WASHINGTON -- Missouri congressmen will meet with Defense Secretary Chuck Hagel on Thursday to discuss possible changes to a Pentagon program that provides surplus military weapons to police departments.
Reps. Emanuel Cleaver (D) and Lacy Clay (D), who represents Ferguson, will discuss with Hagel the so-called "1033 program," which since launching in 1997 has provided billions of dollars in military equipment at no charge to local law enforcement agencies around the country. The effects of the program have been on full display this month in Ferguson, Missouri, where police have responded to mostly peaceful protests over the Aug. 9 killing of Michael Brown with a stunning display of force involving armored vehicles, tear gas, assault rifles and smoke bombs.
Clay spokesman Steven Engelhardt said the daily images of militarized police in the St. Louis suburb have raised "obvious" concerns about how the Pentagon program is administered.
"Surplus military equipment being allocated to local law enforcement with good intentions, but not nearly enough training," Engelhardt said in an email. "Much evidence of just that in Ferguson."
A Defense Department official said Hagel has been getting briefed on the program over the past two days to get a better handle on how it works.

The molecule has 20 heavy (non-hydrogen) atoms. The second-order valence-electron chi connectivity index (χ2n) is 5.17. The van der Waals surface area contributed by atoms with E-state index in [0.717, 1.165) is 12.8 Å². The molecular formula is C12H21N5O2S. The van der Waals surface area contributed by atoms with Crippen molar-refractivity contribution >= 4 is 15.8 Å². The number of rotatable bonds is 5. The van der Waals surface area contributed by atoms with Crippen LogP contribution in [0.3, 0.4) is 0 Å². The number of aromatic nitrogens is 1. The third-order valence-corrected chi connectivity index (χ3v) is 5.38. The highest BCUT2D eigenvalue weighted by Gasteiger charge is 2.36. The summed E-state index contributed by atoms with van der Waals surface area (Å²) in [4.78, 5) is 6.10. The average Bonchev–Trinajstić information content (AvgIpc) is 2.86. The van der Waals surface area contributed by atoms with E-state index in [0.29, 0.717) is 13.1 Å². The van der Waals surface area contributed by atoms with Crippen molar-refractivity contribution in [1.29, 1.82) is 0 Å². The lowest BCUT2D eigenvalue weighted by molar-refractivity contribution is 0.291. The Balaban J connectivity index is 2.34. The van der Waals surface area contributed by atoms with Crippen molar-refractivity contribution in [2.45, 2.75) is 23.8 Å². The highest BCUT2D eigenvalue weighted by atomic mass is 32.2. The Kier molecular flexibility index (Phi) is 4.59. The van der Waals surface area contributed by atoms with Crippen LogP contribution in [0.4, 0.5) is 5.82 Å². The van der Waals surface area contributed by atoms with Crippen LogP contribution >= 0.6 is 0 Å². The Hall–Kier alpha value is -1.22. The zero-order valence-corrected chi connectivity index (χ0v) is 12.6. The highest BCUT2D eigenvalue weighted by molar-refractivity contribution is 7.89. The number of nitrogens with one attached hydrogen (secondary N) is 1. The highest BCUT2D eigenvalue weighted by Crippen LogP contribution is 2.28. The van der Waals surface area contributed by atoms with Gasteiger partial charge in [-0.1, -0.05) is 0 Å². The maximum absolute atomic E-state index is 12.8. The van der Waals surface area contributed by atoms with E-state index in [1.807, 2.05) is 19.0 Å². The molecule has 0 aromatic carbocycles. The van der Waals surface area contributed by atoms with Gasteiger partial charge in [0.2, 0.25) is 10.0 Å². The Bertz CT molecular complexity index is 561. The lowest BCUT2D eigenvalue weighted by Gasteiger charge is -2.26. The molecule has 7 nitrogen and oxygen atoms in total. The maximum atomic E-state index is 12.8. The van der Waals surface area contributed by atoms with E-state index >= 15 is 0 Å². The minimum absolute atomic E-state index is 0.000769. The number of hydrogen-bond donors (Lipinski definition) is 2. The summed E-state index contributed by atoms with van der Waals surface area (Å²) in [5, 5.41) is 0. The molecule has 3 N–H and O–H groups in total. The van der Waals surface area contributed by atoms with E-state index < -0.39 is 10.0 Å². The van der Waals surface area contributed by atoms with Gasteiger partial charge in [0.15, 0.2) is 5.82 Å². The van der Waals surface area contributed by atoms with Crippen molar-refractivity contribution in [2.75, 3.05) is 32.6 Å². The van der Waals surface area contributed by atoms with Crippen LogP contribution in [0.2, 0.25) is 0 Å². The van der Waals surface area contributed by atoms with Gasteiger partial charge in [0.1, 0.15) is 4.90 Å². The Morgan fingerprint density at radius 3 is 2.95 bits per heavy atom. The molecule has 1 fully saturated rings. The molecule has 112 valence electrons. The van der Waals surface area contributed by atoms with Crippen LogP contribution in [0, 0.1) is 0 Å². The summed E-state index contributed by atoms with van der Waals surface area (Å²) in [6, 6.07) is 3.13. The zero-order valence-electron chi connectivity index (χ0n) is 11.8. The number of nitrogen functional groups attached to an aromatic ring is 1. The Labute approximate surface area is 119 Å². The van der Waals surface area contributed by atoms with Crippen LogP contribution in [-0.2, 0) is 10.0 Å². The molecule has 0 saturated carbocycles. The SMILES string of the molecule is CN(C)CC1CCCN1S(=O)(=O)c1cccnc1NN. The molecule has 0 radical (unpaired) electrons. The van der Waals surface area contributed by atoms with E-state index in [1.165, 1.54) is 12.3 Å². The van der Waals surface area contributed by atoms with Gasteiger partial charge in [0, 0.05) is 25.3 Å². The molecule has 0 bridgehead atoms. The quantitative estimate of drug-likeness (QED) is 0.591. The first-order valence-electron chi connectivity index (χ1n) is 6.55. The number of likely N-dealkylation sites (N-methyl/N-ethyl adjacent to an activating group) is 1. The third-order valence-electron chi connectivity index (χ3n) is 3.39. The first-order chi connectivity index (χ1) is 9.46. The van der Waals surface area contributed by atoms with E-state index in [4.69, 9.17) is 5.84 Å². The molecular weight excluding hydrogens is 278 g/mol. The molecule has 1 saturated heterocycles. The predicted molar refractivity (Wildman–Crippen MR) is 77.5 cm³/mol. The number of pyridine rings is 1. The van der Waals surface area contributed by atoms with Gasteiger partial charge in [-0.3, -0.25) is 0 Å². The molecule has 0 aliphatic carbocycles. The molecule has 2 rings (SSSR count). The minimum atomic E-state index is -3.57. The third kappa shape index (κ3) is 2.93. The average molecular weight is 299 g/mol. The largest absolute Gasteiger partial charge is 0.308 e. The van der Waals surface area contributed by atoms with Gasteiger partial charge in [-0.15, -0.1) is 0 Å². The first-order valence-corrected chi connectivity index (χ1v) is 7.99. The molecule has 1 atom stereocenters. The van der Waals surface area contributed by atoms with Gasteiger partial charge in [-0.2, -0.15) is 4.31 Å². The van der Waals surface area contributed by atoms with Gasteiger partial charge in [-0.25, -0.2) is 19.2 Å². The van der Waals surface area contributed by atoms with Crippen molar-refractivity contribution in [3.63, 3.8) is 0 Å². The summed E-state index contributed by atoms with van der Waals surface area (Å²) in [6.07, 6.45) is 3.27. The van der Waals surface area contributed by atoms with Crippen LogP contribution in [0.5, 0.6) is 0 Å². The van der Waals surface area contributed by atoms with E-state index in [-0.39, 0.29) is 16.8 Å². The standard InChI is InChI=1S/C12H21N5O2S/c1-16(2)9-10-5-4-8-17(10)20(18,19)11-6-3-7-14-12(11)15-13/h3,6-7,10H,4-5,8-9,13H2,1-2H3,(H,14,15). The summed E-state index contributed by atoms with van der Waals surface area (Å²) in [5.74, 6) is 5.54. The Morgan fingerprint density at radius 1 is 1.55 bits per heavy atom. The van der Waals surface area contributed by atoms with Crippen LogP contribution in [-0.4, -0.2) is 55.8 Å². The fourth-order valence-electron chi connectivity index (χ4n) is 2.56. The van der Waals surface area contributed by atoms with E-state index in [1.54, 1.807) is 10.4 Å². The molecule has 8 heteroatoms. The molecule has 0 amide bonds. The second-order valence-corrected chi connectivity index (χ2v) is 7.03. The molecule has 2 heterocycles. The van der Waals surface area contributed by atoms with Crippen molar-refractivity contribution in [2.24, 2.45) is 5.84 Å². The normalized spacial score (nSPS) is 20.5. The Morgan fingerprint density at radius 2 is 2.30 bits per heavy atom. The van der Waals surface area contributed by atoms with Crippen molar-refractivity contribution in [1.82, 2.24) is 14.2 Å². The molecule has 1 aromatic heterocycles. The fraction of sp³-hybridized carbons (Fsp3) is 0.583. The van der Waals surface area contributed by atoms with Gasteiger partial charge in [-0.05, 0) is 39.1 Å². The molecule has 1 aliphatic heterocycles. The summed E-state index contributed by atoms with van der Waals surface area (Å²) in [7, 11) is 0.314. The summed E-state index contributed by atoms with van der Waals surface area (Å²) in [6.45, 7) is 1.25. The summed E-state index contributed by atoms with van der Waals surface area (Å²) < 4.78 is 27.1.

"I haven't heard the Secretary come down one way or another, either for or against, this congressionally mandated program. ... He is asking for more information to be better informed on this so he can figure out if there needs to be a review," said the official. "At this time, no formal review is underway."
The effects of the Pentagon initiative have been documented for years, but many lawmakers don’t know much about it. One House Democratic aide speculated that the lack of lobbying around the program has made it easier for members of Congress to simply defer to their local police on what should happen.
Some lawmakers have attempted to rein in the program, with little success. The House overwhelmingly voted in June to block legislation by Rep. Alan Grayson (D-Fla.) that would have stopped the program. Last week, Rep. Hank Johnson (D-Ga.) announced plans to file legislation to scale it back, though it's unclear whether his effort will go anywhere.
President Barack Obama weighed in on the debate on Monday, saying "it's probably useful" to revisit the program's funding to ensure that police departments are getting military gear they actually need.
"There’s a big difference between our military and local law enforcement, and we don't want those lines blurred," Obama said. "That would be contrary to our traditions."